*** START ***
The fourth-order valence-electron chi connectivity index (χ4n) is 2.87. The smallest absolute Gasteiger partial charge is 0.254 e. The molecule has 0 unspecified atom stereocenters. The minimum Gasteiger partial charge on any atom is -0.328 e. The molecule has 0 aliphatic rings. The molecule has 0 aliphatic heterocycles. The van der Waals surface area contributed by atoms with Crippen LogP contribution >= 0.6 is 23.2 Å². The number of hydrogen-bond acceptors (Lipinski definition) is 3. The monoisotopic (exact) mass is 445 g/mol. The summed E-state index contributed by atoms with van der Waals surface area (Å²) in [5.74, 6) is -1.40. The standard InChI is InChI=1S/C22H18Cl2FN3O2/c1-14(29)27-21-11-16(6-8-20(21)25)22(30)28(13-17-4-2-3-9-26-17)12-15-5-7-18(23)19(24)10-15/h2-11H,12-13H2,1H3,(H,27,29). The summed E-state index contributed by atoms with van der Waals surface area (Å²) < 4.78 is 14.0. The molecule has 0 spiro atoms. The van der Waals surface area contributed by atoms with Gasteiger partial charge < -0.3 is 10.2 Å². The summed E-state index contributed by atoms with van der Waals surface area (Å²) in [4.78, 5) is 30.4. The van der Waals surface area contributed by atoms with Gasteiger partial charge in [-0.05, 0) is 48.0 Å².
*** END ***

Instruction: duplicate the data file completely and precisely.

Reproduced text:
The fourth-order valence-electron chi connectivity index (χ4n) is 2.87. The smallest absolute Gasteiger partial charge is 0.254 e. The molecule has 0 unspecified atom stereocenters. The minimum Gasteiger partial charge on any atom is -0.328 e. The molecule has 0 aliphatic rings. The molecule has 0 aliphatic heterocycles. The van der Waals surface area contributed by atoms with Crippen LogP contribution >= 0.6 is 23.2 Å². The number of hydrogen-bond acceptors (Lipinski definition) is 3. The monoisotopic (exact) mass is 445 g/mol. The summed E-state index contributed by atoms with van der Waals surface area (Å²) in [5.74, 6) is -1.40. The standard InChI is InChI=1S/C22H18Cl2FN3O2/c1-14(29)27-21-11-16(6-8-20(21)25)22(30)28(13-17-4-2-3-9-26-17)12-15-5-7-18(23)19(24)10-15/h2-11H,12-13H2,1H3,(H,27,29). The summed E-state index contributed by atoms with van der Waals surface area (Å²) < 4.78 is 14.0. The molecule has 0 spiro atoms. The van der Waals surface area contributed by atoms with Gasteiger partial charge < -0.3 is 10.2 Å². The summed E-state index contributed by atoms with van der Waals surface area (Å²) in [4.78, 5) is 30.4. The van der Waals surface area contributed by atoms with Gasteiger partial charge in [-0.05, 0) is 48.0 Å².